One in five women who undergo breast-conserving surgery for cancer instead of a mastectomy require a second operation within three months, British researchers reported this week. The survival rates for breast-conserving surgery combined with radiation and for mastectomy are about the same, but the need for a second operation can introduce extra anxiety for the patient, as well as additional cost. The need for a reoperation was most common for women with ductal carcinoma in situ, a form of cancer whose edges are very difficult to define for removal of the tumor.
An estimated 45,000 women in England are diagnosed with breast cancer each year, and 58% of them have breast-conserving surgery, which makes cosmetic repair of the body easier. In the United States, about 450,000 women are diagnosed with the disease each year.
A team headed by Dr. David A. Cromwell of the London School of Hygiene & Tropical Medicine studied the records of 55,297 women who underwent breast-conserving surgery between April 1, 2005, and March 31, 2008. They reported this week in BMJ, formerly known as the British Medical Journal, that 11,032 (20%) had at least one reoperation. Among women with isolated invasive disease, 18% had a reoperation, but among those with ductal carcinoma in situ, 29.5% had a reoperation. The actual rates of reoperation varied somewhat with the region of the country.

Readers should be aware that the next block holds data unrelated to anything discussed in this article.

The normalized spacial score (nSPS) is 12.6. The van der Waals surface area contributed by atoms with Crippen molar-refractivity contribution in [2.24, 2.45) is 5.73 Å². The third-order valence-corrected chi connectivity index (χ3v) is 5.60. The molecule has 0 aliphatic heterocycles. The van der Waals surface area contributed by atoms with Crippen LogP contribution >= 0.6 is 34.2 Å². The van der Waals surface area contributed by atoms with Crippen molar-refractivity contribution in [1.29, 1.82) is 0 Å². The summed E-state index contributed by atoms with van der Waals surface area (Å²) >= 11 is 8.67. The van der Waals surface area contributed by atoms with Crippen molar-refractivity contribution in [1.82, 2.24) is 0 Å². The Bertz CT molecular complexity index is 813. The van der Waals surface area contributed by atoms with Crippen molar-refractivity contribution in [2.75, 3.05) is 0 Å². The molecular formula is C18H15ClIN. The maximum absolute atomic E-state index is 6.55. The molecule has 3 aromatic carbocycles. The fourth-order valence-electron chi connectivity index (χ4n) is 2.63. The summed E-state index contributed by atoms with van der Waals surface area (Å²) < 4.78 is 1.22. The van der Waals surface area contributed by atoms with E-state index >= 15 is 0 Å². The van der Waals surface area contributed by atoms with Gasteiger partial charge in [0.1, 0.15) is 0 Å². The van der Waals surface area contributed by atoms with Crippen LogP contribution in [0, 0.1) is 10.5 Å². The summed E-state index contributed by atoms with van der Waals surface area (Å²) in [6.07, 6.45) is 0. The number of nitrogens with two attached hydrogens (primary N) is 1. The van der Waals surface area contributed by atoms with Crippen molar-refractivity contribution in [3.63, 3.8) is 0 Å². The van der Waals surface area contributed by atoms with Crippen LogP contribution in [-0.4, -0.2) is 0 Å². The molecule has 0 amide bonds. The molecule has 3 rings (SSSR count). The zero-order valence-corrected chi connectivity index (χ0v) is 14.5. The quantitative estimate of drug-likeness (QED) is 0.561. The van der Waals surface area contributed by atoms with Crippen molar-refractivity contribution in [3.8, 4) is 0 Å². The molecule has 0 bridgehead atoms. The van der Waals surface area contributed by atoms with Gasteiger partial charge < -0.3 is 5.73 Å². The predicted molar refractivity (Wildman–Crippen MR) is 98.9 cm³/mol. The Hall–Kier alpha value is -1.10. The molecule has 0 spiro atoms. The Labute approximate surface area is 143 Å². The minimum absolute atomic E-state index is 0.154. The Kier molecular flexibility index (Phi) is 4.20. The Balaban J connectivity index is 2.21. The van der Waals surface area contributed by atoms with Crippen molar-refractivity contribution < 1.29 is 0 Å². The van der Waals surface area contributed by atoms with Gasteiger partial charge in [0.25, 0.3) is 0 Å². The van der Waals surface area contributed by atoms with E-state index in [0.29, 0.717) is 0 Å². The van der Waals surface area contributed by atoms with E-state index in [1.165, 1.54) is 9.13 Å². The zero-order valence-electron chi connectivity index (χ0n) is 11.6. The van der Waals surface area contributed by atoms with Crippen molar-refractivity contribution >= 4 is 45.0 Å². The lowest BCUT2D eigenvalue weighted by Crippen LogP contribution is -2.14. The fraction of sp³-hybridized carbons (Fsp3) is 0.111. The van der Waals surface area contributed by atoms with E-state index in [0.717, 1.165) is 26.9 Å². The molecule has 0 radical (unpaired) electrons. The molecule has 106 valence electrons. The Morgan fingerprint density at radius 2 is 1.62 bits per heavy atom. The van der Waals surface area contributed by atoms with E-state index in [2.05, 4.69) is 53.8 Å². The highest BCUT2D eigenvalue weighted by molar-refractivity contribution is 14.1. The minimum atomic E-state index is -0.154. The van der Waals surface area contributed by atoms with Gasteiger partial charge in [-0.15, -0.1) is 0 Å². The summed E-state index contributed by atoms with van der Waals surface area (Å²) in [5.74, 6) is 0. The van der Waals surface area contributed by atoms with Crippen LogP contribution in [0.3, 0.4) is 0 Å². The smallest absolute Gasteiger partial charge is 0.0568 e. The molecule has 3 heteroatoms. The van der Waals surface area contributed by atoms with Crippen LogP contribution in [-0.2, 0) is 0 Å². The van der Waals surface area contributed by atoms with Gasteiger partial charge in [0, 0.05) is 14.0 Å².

Rates in the United States might actually be higher. A study of four large U.S. hospitals reported in February in the Journal of the American Medical Assn. reported that 23% of the patients receiving breast-conserving surgery underwent a reoperation.
Most oncologists warn women considering breast surgery about the potential need for reoperation, but the new study is among the first to actually quantify the rate of such procedures. “Before this study, it was unclear what that risk was,” Cromwell said, “but now women can be better informed.”